NEW YORK – Months after the mayor proposed a ban on foam takeout containers, City Council members have found a new target to make the city greener: the plastic bag.
City Council members Brad Lander and Margaret Chin announced Tuesday what they called a common-sense bill to cut the use of single-use plastic shopping bags. Under the proposal, all grocery stores and retailers would be compelled to charge customers 10 cents for every bag used. The measure would encourage people to start reusing the bags they already have at home, the bill’s sponsors and environmental advocates said.
Lander said that similar laws in other cities across the nation had cut plastic bag use 60 to 90 percent. “We’ve been able to spend six months talking to retailers and small businesses in a productive dialogue, doing research, to figure out the best way to do this,” said Lander. “There’s something to be said for being first. But we’ve been able to look at other cities to see what the best practices are.”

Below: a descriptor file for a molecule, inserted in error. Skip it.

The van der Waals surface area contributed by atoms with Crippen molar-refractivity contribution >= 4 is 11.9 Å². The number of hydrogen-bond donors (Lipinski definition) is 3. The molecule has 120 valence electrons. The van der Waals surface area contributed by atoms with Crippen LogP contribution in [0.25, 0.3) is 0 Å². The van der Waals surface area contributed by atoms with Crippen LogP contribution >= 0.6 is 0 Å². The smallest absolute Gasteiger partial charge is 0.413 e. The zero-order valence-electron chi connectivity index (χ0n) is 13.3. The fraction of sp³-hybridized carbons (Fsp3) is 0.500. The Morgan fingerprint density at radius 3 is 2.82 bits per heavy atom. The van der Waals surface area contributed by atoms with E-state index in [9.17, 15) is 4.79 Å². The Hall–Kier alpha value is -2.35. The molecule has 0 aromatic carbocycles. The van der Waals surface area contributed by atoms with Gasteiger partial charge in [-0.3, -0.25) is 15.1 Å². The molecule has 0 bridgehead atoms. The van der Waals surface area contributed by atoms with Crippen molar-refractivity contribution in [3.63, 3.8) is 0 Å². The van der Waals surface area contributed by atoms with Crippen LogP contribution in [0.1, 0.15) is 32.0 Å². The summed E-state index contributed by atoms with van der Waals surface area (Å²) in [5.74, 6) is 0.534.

Advocates say New Yorkers throw out 5.2 billion bags a year and spend $10 million on transporting bags to landfills. Lander, Chin and a coalition of around 20 environmental groups want New York to join West Coast cities like San Francisco and Los Angeles in cracking down on plastic bag waste.
But not all New Yorkers are keen on the idea, pointing to the trade-off in cost and convenience. “People have to get their groceries home somehow,” said Ken Warner, 48, of Brooklyn. “It might only be 10 cents, but for some people every 10 cents counts.”
The American Progressive Bag Alliance, which promotes the plastic bag industry, said in a statement that paper and cotton bags require more energy to produce than plastic bags and that “on a per bag basis, plastic bags are more resource-efficient, reduce landfill waste and generate fewer greenhouse gas emissions than alternatives.”